Clayton Rawson was a real life magician, and he imbued his debut novel with seemingly every trick up his sleeve. The set up of Death from a Top Hat is an impossible crime lover’s dream – multiple locked room murders, a “no footprints in the snow” crime scene, and a suspect who vanishes into thin air. It’s no wonder that this book made position number seven on Ed Hoch’s famed 1981 list of top impossible crime novels.
We encounter the first puzzle – a locked room murder – within mere pages. A magician is found strangled to death inside his apartment, his body spread out over the form of a pentagram. Occult objects litter the room, but the real strangeness lies in how sealed down the crime scene is. Both doors to the apartment are locked and bolted from within. Scraps of handkerchief have been pushed into each keyhole – from the inside. A couch is pressed up tightly against one door. All windows are secured and show no sign of being tampered with.
The police are stumped not only by the crime scene, but also a cast of suspects made up entirely of magicians. Rawson provides a full range – clairvoyants, escape artists, mediums, ventriloquists – and backs each suspect with absolute air tight alibis.
“As my guests will tell you, I was sitting in a large thoroughly examined canvas bag, the mouth of which was drawn tightly around my neck and the drawstring tied with many knots to the back of my chair. The knots were sewn through with needle and thread and covered with sealing wax. Ropes around my legs and body outside the bag held me to the chair, and the chair was screwed to the floor of a cabinet whose door was triple locked with all the keys held by the sitters.”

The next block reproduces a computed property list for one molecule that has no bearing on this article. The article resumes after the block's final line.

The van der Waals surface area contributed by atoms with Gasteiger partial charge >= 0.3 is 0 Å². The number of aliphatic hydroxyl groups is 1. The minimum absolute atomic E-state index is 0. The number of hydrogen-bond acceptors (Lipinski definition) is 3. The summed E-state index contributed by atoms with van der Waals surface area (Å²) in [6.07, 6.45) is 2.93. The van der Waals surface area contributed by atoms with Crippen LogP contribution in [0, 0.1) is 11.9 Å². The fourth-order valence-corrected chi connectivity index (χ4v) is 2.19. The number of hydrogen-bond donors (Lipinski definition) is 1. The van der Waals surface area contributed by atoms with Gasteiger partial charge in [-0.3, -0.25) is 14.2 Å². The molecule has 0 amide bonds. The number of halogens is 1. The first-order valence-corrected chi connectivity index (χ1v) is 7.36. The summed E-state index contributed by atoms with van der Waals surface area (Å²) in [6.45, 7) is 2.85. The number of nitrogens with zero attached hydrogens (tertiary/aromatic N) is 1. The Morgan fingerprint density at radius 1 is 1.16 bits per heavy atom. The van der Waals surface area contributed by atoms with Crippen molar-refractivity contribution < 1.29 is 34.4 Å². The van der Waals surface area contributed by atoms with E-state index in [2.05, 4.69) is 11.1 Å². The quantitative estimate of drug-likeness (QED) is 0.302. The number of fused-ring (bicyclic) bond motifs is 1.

The police decide that the best way to investigate a cast of magicians is with one of their own. They enlist the help of The Great Merlini, a stage magician who has worked with the police in debunking cons in the past. Merlini finds himself in the role typically occupied by a Sir Henry Merrivale or Dr Gideon Fell, playing the role of the amateur sleuth with unfettered access to the crime scene. The magician’s background as an expert at sleight of hand provides an interesting insight into the potential techniques of the villain.
“The audience overlooks a possible explanation, because they don’t think the performer would go to all that trouble for a mere trick. But he does – and if the trick is murder…”
Merlini wastes no time in dissecting the set up of the crime scene, using Dr Fell’s famed locked room lecture from Carr’s The Hollow Man as a platform to rule out various solutions. A similar approach was used in Anthony Boucher’s Nine Times Nine, and in both cases the encyclopedic overview of potential locked room solutions was a highlight of the novels. In the case of Death from a Top Hat, the technique leads to a number of theories being examined and discarded. It’s passages like these that really get the mind working, as you try to imagine how each of the misdirections could apply to the crime.
And it’s not just that one puzzle that you have to deal with. Rawson treats the reader to a whole slew of impossibilities over the course of the book, ranging from minor magic tricks, unexplained voices in an empty sealed room, to a suspect vanishing from a cab under constant observation. There’s even a second locked room murder, with the puzzling circumstances built up just as imposingly as the first.